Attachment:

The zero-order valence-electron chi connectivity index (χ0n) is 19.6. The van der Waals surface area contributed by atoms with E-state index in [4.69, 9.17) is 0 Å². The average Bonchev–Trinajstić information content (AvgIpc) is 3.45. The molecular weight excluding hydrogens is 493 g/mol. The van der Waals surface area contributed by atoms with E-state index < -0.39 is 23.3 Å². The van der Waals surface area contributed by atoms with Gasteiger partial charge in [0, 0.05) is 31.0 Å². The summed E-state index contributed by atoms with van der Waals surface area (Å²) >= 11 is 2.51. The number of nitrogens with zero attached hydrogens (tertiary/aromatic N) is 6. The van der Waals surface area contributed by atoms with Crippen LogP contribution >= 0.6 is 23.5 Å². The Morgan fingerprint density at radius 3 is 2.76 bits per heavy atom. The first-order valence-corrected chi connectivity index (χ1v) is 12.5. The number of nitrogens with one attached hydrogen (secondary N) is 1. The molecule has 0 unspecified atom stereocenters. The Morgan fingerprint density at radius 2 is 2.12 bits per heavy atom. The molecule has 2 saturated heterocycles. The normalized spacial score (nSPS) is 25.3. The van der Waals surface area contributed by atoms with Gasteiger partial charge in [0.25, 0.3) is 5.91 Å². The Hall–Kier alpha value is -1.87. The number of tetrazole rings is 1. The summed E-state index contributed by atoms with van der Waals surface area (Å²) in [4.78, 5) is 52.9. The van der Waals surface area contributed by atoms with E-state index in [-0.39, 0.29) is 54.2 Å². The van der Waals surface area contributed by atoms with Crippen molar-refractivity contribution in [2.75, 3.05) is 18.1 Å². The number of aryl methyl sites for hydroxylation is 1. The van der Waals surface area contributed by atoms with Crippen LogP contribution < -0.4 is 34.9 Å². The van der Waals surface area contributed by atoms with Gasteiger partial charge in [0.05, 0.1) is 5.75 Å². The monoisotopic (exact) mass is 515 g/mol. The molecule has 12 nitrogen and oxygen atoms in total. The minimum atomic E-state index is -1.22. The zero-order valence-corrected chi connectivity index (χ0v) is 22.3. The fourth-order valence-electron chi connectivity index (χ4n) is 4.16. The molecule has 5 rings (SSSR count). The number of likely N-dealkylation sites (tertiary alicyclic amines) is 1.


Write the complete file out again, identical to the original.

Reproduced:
The zero-order valence-electron chi connectivity index (χ0n) is 19.6. The van der Waals surface area contributed by atoms with E-state index in [4.69, 9.17) is 0 Å². The average Bonchev–Trinajstić information content (AvgIpc) is 3.45. The molecular weight excluding hydrogens is 493 g/mol. The van der Waals surface area contributed by atoms with E-state index < -0.39 is 23.3 Å². The van der Waals surface area contributed by atoms with Gasteiger partial charge in [0, 0.05) is 31.0 Å². The summed E-state index contributed by atoms with van der Waals surface area (Å²) >= 11 is 2.51. The number of nitrogens with zero attached hydrogens (tertiary/aromatic N) is 6. The van der Waals surface area contributed by atoms with Crippen LogP contribution >= 0.6 is 23.5 Å². The Morgan fingerprint density at radius 3 is 2.76 bits per heavy atom. The first-order valence-corrected chi connectivity index (χ1v) is 12.5. The number of nitrogens with one attached hydrogen (secondary N) is 1. The molecule has 0 unspecified atom stereocenters. The Morgan fingerprint density at radius 2 is 2.12 bits per heavy atom. The molecule has 2 saturated heterocycles. The normalized spacial score (nSPS) is 25.3. The van der Waals surface area contributed by atoms with Gasteiger partial charge in [0.25, 0.3) is 5.91 Å². The Hall–Kier alpha value is -1.87. The number of tetrazole rings is 1. The summed E-state index contributed by atoms with van der Waals surface area (Å²) in [4.78, 5) is 52.9. The van der Waals surface area contributed by atoms with E-state index in [-0.39, 0.29) is 54.2 Å². The van der Waals surface area contributed by atoms with Crippen molar-refractivity contribution in [2.75, 3.05) is 18.1 Å². The number of aryl methyl sites for hydroxylation is 1. The van der Waals surface area contributed by atoms with Crippen LogP contribution < -0.4 is 34.9 Å². The van der Waals surface area contributed by atoms with Gasteiger partial charge in [0.05, 0.1) is 5.75 Å². The monoisotopic (exact) mass is 515 g/mol. The molecule has 12 nitrogen and oxygen atoms in total. The minimum atomic E-state index is -1.22. The zero-order valence-corrected chi connectivity index (χ0v) is 22.3. The fourth-order valence-electron chi connectivity index (χ4n) is 4.16. The molecule has 5 rings (SSSR count). The number of likely N-dealkylation sites (tertiary alicyclic amines) is 1.